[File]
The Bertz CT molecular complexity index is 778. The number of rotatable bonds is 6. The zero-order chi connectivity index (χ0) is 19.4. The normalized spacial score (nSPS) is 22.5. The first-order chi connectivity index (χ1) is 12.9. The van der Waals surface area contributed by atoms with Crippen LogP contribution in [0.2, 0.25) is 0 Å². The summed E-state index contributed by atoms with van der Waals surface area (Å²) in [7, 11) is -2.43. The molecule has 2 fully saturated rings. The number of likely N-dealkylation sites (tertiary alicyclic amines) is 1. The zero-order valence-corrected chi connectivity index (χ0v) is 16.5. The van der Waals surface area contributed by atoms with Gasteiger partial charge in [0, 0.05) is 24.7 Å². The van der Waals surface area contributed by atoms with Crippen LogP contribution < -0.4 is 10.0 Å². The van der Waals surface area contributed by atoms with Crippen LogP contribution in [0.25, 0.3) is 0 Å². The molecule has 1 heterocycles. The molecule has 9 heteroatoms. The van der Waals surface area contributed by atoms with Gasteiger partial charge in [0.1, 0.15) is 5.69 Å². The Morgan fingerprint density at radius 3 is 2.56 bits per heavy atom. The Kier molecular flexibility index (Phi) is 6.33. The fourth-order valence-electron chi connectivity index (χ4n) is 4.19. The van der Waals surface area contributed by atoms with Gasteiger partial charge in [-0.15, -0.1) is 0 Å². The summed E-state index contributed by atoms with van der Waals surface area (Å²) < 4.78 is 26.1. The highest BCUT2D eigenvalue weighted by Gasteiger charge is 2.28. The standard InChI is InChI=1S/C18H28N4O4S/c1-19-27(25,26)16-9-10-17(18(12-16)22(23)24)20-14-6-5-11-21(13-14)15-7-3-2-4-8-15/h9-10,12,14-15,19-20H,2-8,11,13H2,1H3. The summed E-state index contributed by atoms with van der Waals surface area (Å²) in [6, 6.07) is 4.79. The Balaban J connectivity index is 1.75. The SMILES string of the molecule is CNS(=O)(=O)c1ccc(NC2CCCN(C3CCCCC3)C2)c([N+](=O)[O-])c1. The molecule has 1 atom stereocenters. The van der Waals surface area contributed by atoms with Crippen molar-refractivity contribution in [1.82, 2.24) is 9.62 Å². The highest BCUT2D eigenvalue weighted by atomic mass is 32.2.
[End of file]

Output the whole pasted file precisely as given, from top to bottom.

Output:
The Bertz CT molecular complexity index is 778. The number of rotatable bonds is 6. The zero-order chi connectivity index (χ0) is 19.4. The normalized spacial score (nSPS) is 22.5. The first-order chi connectivity index (χ1) is 12.9. The van der Waals surface area contributed by atoms with Crippen LogP contribution in [0.2, 0.25) is 0 Å². The summed E-state index contributed by atoms with van der Waals surface area (Å²) in [7, 11) is -2.43. The molecule has 2 fully saturated rings. The number of likely N-dealkylation sites (tertiary alicyclic amines) is 1. The zero-order valence-corrected chi connectivity index (χ0v) is 16.5. The van der Waals surface area contributed by atoms with Gasteiger partial charge in [0, 0.05) is 24.7 Å². The van der Waals surface area contributed by atoms with Crippen LogP contribution < -0.4 is 10.0 Å². The van der Waals surface area contributed by atoms with Crippen LogP contribution in [0.25, 0.3) is 0 Å². The molecule has 1 heterocycles. The molecule has 9 heteroatoms. The van der Waals surface area contributed by atoms with Gasteiger partial charge in [0.1, 0.15) is 5.69 Å². The Morgan fingerprint density at radius 3 is 2.56 bits per heavy atom. The Kier molecular flexibility index (Phi) is 6.33. The fourth-order valence-electron chi connectivity index (χ4n) is 4.19. The van der Waals surface area contributed by atoms with Gasteiger partial charge in [-0.15, -0.1) is 0 Å². The summed E-state index contributed by atoms with van der Waals surface area (Å²) < 4.78 is 26.1. The highest BCUT2D eigenvalue weighted by Gasteiger charge is 2.28. The standard InChI is InChI=1S/C18H28N4O4S/c1-19-27(25,26)16-9-10-17(18(12-16)22(23)24)20-14-6-5-11-21(13-14)15-7-3-2-4-8-15/h9-10,12,14-15,19-20H,2-8,11,13H2,1H3. The summed E-state index contributed by atoms with van der Waals surface area (Å²) in [6, 6.07) is 4.79. The Balaban J connectivity index is 1.75. The SMILES string of the molecule is CNS(=O)(=O)c1ccc(NC2CCCN(C3CCCCC3)C2)c([N+](=O)[O-])c1. The molecule has 1 atom stereocenters. The van der Waals surface area contributed by atoms with Crippen molar-refractivity contribution in [1.82, 2.24) is 9.62 Å². The highest BCUT2D eigenvalue weighted by atomic mass is 32.2.